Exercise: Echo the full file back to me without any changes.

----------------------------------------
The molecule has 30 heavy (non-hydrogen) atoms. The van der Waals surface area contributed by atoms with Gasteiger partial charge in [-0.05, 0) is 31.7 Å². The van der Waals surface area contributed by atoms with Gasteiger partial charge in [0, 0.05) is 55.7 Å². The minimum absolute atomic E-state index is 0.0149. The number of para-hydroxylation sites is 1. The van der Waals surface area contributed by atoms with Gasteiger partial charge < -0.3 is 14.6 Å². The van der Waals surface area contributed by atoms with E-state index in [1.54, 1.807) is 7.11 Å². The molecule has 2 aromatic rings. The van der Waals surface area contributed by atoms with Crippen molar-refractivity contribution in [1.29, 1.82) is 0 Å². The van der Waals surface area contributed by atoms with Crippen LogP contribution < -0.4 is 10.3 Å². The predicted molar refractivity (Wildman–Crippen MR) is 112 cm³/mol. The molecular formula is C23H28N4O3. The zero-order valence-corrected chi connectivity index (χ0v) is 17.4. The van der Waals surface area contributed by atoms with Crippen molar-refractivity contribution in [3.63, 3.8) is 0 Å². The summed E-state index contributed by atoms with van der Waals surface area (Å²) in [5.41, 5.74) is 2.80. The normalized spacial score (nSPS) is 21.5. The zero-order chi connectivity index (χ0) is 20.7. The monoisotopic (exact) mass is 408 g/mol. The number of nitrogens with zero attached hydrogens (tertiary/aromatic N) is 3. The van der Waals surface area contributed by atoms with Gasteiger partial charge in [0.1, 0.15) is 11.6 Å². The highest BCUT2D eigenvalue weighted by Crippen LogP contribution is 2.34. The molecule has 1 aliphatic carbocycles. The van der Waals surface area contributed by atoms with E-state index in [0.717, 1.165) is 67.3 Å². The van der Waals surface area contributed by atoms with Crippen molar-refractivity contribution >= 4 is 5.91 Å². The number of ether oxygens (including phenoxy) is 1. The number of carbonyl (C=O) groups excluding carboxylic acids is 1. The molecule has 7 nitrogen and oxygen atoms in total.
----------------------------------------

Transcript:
The molecule has 30 heavy (non-hydrogen) atoms. The van der Waals surface area contributed by atoms with Gasteiger partial charge in [-0.05, 0) is 31.7 Å². The van der Waals surface area contributed by atoms with Gasteiger partial charge in [0, 0.05) is 55.7 Å². The minimum absolute atomic E-state index is 0.0149. The number of para-hydroxylation sites is 1. The van der Waals surface area contributed by atoms with Gasteiger partial charge < -0.3 is 14.6 Å². The van der Waals surface area contributed by atoms with E-state index in [1.54, 1.807) is 7.11 Å². The molecule has 2 aromatic rings. The van der Waals surface area contributed by atoms with Crippen molar-refractivity contribution in [1.29, 1.82) is 0 Å². The van der Waals surface area contributed by atoms with Crippen LogP contribution < -0.4 is 10.3 Å². The predicted molar refractivity (Wildman–Crippen MR) is 112 cm³/mol. The molecular formula is C23H28N4O3. The zero-order valence-corrected chi connectivity index (χ0v) is 17.4. The van der Waals surface area contributed by atoms with Crippen molar-refractivity contribution in [3.63, 3.8) is 0 Å². The summed E-state index contributed by atoms with van der Waals surface area (Å²) in [5.41, 5.74) is 2.80. The normalized spacial score (nSPS) is 21.5. The zero-order chi connectivity index (χ0) is 20.7. The monoisotopic (exact) mass is 408 g/mol. The number of nitrogens with zero attached hydrogens (tertiary/aromatic N) is 3. The van der Waals surface area contributed by atoms with Gasteiger partial charge in [0.1, 0.15) is 11.6 Å². The highest BCUT2D eigenvalue weighted by Crippen LogP contribution is 2.34. The molecule has 1 aliphatic carbocycles. The van der Waals surface area contributed by atoms with E-state index in [0.717, 1.165) is 67.3 Å². The van der Waals surface area contributed by atoms with Crippen molar-refractivity contribution >= 4 is 5.91 Å². The number of ether oxygens (including phenoxy) is 1. The number of carbonyl (C=O) groups excluding carboxylic acids is 1. The molecule has 7 nitrogen and oxygen atoms in total.